Posts Tagged ‘Darlene Love’

‘The Snow’s Coming Down . . .’

July 5, 2022

Originally posted December 23, 2009

We may be snowed in for Christmas.

For the past few days, the National Weather Service has been warning of a winter storm heading our direction, and this morning’s forecast predicts snow accumulations of fifteen to eighteen inches between tonight and Friday evening, with – says the weather service – accumulations of twenty or more inches becoming likely in some locations.

It seems to me that it’s been a while since we had a good-sized winter storm and blizzard around here. We’ve had a few heavy snows in the past few years, but the one heading our way sounds like the biggest in a while. We’ll see as things develop if it rivals the Super Bowl Blizzard of January 1975 or the series of storms we call the Halloween Storm of 1991.

In any event, if the forecast is correct, we’re likely not going to my sister’s on Friday for Christmas. She’s talked about postponing the family celebration until Saturday, and that might work, if the fellow who plows our driveway – I’m going to guess it’s about two hundred feet long – gets around to our place in time. If he doesn’t, well, we’ll hunker down and make the best of it.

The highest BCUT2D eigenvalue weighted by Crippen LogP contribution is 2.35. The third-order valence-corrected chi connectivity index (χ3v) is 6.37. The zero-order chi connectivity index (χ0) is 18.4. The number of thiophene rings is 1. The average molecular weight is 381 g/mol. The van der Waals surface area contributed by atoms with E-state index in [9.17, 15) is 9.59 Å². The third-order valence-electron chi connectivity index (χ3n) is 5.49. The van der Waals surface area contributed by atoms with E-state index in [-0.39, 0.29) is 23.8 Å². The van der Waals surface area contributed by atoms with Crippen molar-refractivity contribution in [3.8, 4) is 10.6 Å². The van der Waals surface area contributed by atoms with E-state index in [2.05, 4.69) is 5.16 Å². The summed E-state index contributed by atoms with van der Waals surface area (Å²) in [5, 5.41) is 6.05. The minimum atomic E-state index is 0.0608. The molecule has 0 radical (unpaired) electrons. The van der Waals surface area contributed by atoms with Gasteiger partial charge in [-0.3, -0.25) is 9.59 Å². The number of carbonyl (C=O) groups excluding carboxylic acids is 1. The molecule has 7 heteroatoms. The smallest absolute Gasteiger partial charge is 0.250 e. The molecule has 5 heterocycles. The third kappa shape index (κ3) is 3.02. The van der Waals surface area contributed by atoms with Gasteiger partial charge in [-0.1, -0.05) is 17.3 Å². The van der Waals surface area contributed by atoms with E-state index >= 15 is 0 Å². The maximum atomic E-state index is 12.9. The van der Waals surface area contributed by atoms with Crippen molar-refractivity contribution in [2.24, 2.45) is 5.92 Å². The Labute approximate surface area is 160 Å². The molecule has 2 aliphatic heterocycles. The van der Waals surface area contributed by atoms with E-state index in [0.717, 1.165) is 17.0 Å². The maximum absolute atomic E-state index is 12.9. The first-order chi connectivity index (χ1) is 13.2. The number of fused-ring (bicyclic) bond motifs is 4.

That would make this Christmas a rarity, though. From many annual celebrations down on the farm at Lamberton and then at my grandparents’ new home in town through years of gatherings at the house on Kilian Boulevard in St. Cloud and recently at my sister’s home in Maple Grove, I’ve been away from my family for Christmas only a very few times. One was in 1973, when I celebrated the holiday with my Danish family in Fredericia. Another was in 1999, when I was dealing with an illness and was unable to travel. And then last year, for health reasons, the Texas Gal and I stayed in St. Cloud for the holiday.